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LOS ANGELES — Forty olive trees were planted in Barnsdall Park June 16 as part of an effort to restore the park’s historic olive grove.
The 11.5-acre East Hollywood park includes the city’s only UNESCO World Heritage Site, Frank Lloyd Wright’s Hollyhock House, which was built in 1921. The property, then-known as “Olive Hill,” held about 1,225 olive trees and was used as a commercial orchard before being purchased by philanthropist and oil heiress Alina Barnsdall.
In honor of the 100th anniversary of the house’s completion, the Barnsdall Art Park Foundation created a fundraising campaign to restore the historic olive grove in support of the city’s efforts to conserve and improve the park’s landscape, infrastructure, public programs and exhibitions.
“Restoring the entire campus is important and the olive grove is part and parcel of the importance of this incredible cultural landmark that is Barnsdall Park,” said Councilman Mitch O’Farrell, who represents East Hollywood.
He added that “planting more trees really helps carbon capture, and it breathes oxygen into the air that we need,” noting that the East Hollywood area “really needs more greenery and more green space.”
The Barnsdall Art Park Foundation contributed $25,000 to L.A.’s Adopt-a-Park program to pay for a survey and analysis of the existing olive grove, the necessary care for the park’s 463 olive trees and the development of a strategy to plant new olive trees in the park. The foundation also raised money for the planting of the additional olive trees through the Los Angeles Park Forest Program, an initiative to add trees to city parks to cool surface air temperatures, reduce carbon and educate the public about climate change.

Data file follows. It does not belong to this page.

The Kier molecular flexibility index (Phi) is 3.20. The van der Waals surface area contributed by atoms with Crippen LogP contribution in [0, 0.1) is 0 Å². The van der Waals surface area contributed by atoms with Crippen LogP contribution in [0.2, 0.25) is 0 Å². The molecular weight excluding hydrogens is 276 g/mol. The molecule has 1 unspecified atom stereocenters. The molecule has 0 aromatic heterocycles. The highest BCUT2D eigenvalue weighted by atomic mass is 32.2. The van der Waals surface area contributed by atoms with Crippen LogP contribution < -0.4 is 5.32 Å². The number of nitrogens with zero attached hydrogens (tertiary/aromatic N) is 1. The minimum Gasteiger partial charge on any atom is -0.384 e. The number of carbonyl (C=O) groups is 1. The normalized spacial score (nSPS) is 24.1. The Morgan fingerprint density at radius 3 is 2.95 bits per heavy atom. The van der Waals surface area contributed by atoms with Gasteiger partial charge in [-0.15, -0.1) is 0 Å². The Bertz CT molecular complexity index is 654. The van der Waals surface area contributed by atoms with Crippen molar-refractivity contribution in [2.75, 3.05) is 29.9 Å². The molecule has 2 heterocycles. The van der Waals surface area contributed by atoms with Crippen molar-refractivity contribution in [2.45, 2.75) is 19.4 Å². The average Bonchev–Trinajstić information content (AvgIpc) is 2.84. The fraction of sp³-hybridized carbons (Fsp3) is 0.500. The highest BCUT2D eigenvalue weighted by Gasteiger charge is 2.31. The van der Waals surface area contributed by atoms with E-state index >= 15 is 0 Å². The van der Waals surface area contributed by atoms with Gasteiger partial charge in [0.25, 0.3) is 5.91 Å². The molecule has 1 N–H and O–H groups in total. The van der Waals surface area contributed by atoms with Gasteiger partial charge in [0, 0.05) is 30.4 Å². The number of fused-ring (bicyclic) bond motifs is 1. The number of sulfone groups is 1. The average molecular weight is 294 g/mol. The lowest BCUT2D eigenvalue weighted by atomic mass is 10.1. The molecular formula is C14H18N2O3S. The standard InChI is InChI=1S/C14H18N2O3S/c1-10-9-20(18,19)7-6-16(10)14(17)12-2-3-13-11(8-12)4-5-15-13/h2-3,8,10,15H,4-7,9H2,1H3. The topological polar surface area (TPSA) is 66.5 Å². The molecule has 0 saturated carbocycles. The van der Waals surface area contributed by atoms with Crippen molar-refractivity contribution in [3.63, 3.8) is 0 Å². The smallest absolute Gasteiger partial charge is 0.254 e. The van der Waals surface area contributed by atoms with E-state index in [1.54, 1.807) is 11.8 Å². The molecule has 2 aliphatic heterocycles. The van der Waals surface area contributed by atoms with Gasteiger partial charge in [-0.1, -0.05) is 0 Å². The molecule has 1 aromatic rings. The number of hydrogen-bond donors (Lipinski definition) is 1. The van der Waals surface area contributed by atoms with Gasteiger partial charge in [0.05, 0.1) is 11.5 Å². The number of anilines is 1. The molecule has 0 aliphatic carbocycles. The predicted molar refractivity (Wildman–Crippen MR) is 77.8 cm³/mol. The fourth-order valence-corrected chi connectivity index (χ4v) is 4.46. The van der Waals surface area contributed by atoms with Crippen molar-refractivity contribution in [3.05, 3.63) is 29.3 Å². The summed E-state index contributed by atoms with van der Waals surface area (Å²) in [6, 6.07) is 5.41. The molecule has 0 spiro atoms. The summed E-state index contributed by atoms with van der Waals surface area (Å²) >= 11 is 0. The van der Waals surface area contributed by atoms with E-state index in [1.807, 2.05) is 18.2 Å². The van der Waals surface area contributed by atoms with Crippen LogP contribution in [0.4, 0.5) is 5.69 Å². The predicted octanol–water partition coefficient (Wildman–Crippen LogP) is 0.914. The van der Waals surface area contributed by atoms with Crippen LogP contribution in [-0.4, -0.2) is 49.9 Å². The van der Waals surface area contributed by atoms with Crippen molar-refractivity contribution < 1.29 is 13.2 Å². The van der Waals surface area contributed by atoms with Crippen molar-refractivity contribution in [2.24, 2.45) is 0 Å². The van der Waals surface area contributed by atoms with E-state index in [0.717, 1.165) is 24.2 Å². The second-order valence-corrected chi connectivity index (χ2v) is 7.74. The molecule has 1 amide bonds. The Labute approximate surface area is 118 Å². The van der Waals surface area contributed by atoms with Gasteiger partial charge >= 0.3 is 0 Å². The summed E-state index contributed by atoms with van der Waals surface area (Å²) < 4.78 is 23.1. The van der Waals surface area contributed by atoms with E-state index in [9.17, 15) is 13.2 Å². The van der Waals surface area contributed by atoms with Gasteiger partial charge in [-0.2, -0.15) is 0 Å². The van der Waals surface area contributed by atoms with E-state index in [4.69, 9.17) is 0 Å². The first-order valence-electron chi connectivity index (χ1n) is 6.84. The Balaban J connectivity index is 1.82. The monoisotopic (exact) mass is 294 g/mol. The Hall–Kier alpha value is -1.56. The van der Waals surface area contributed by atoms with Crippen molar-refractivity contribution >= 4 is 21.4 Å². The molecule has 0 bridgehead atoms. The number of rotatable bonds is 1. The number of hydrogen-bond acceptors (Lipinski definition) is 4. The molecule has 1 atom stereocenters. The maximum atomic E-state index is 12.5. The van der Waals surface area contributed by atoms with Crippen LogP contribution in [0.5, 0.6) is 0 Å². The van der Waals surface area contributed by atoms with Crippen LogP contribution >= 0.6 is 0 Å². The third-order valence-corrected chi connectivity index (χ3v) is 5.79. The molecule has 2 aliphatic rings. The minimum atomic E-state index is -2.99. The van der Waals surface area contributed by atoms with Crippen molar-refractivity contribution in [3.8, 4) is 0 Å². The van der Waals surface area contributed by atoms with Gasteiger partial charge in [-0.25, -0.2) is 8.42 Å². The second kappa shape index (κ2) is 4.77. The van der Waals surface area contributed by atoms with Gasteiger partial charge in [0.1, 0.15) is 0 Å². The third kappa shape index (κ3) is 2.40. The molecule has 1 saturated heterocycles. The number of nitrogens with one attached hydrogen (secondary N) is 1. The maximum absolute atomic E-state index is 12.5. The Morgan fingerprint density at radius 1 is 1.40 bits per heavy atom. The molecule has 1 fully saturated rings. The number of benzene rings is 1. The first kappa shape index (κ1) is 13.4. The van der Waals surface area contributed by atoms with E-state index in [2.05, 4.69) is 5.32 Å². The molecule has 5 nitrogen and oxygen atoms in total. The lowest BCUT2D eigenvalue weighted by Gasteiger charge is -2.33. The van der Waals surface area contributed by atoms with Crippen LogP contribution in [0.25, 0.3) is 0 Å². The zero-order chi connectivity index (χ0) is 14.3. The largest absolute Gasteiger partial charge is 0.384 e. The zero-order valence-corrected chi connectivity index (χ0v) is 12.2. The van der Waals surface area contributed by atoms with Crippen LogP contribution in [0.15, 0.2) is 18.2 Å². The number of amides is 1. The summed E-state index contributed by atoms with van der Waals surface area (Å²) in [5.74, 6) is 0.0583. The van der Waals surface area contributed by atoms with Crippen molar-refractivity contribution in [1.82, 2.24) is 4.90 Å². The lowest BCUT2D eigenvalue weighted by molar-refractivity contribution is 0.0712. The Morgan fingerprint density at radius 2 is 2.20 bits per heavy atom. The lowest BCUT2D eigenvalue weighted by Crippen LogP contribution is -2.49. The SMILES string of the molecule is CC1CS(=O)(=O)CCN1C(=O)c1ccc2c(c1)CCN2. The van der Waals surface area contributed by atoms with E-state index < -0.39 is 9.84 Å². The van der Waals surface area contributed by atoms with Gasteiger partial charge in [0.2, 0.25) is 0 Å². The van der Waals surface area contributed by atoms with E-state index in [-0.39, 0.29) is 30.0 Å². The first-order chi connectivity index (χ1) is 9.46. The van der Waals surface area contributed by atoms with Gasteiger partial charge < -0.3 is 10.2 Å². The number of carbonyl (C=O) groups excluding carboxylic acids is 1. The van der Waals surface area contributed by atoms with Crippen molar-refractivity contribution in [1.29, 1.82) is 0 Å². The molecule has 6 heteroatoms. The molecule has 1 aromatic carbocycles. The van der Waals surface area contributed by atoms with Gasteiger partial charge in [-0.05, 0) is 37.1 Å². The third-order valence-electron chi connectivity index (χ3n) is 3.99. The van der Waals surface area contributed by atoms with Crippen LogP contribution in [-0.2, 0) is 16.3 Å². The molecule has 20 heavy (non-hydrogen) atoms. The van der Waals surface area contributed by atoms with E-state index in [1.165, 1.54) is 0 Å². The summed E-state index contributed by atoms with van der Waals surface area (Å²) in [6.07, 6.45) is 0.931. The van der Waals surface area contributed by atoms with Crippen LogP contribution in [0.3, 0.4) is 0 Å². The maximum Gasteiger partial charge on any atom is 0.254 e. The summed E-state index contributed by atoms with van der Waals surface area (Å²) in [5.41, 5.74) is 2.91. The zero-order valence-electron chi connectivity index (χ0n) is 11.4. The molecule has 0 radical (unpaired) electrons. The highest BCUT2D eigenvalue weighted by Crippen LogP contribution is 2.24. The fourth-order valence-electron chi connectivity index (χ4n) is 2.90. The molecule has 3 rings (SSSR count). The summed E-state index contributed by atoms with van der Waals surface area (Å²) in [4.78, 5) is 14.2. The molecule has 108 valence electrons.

Carolyn Ramsay, executive director of the Los Angeles Parks Foundation, said the initiative to add olive trees in Barnsdall is the 11th project through the Park Forest Program. The goal is to plant 100 park forests throughout the city by 2030.
“We’re planting 40 olive trees today to fill in the gaps in the original olive grove that has been here since the 1890s,” Ramsay said. “So this is a spectacular project for us, for the people of Los Angeles, and it’s going to just provide so many benefits to Hollywood. We’re right in the middle of a very dense urban area and these trees are going to be a benefit for generations to come,” Ramsay said.
Barnsdall commissioned Frank Lloyd Wright to build her home and a theatrical arts complex. Wright preserved the olive grove and incorporated it into his plans, but after Barnsdall’s death in 1946, the property was subdivided into separate residential and commercial parcels. By 1992, only 90 olive trees were preserved.
Abbey Chamberlain Brach, Hollyhock House curator for the Department of Cultural Affairs, said the olive grove inspired Wright and Barnsdall.
“The architecture is responsive to the landscape, it’s engaged with it,” Brach said. “Wright designed its structures to be nestled within the historic olive grove and it frames views as the original roadways weave their ways through the landscape.”